Where represents the real interest rate, is the nominal interest rate, and is the inflation rate. Fisher also proposed such an equation for stock returns, as follows.
(2)
where represents the real stock return and is the nominal stock return.(3)
Fama (1981) noted that some monetary macroeconomic variables such as liquidity and interest rate are neglected in Fisher’s equation. Regarding the relationship between the money market and capital market, Fama used a money market equilibrium to prove his claim. Money market equilibrium equation is expressed for stock prices as follows:
(4)
In the next section, how real and monetary variables affect stock exchange is discussed (Fama, 1981).
A financial condition index indicates the state of the economy in the future that can be viewed in current financial variables (Hatzius et al., 2010). A financial condition index is a summary of current financial variables that somewhat can forecast the future state of a country’s economic activities (Gonzales et al., 2013).
Deriving an FCI in each country is done via adding a specific variable. For example, in Sweden, housing prices are incorporated to create an FCI. The results indicated that housing prices had increased the forecast power of FCI for inflation, compared with traditional MCI. The same process is implemented in Swiss by adding the prices of housing and stock (Zulkhibr, 2011).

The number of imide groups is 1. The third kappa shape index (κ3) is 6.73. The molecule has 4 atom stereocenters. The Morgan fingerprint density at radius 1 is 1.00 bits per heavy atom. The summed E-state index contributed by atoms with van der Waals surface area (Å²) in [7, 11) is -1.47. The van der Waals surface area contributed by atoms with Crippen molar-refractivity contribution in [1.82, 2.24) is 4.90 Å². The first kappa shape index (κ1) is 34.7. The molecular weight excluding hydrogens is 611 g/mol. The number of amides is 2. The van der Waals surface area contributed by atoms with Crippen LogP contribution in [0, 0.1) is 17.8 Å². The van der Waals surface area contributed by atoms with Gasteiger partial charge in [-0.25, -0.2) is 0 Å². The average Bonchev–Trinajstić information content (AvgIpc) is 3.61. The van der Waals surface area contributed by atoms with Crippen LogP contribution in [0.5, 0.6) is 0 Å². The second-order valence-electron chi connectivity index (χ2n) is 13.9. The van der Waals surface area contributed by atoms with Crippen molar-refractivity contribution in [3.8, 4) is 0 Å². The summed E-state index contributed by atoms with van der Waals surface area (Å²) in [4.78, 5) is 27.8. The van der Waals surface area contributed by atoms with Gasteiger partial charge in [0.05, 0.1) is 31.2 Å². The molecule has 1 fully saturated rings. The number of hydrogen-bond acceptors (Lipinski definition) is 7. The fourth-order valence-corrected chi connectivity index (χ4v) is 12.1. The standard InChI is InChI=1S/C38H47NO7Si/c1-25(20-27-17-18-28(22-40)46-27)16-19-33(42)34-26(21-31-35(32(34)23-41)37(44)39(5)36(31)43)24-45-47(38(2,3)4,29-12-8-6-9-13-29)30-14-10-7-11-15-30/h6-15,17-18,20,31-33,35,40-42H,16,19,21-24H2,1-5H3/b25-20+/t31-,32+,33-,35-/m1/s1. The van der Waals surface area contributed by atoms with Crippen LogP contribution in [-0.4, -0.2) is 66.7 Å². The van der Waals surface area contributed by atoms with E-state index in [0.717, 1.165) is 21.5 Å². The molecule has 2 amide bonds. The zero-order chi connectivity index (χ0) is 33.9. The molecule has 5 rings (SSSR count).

According to all economic viewpoints, except for the school of real business cycles, monetary policies affect real economic variables, at least in the shortrun. Therefore, the question is that under which mechanisms and through which channels the effects of the monetary policy spread to the economy, and production and inflation are affected?
Boivin et al. (2010) divided the monetary transmission mechanism into two main types, namely, neoclassical channels, in which financial markets are perfect and nonneoclassical channels that include imperfect financial markets.
A summary of relevant research is presented as follows.
Jabeenm et al. (2019) proposed some types of FCI for Pakistan using a wide variety of financial and economic variables. They estimated an FCI using the time variable over the period 19692016 using seasonal data. Their model presented three versions of FCI, i.e., TVPFAVARs, FATVPVARs, and Heteroscedastic FAVAR. The results indicated that the incorporation of flexible coefficients in FCI improved the power of FCI in forecasting the stance of economic indices in Pakistan.
Kapetanios et al. (2018) attempted to formulate an FCI for the U.K. economy. They used the partial least squares approach to determine the most important variables affecting the FCI. They tried to identify how the chosen variables affect production, inflation, and capital market using the SVAR model. Their result indicated that the use of the CFI in the forecast of selected variables led to increased forecast accuracy.
Koop and Korobilis (2013), using a factor augmented vector autoregressive model with timevarying parameters, attempted to define an FCI and tried to determine effective weights in the FCI over time. Moreover, they allowed effective factors of FCI to change over time by developing the method to DMA and DMS approaches. They found that variable factors of the FCI and varying parameters led to improved forecasts.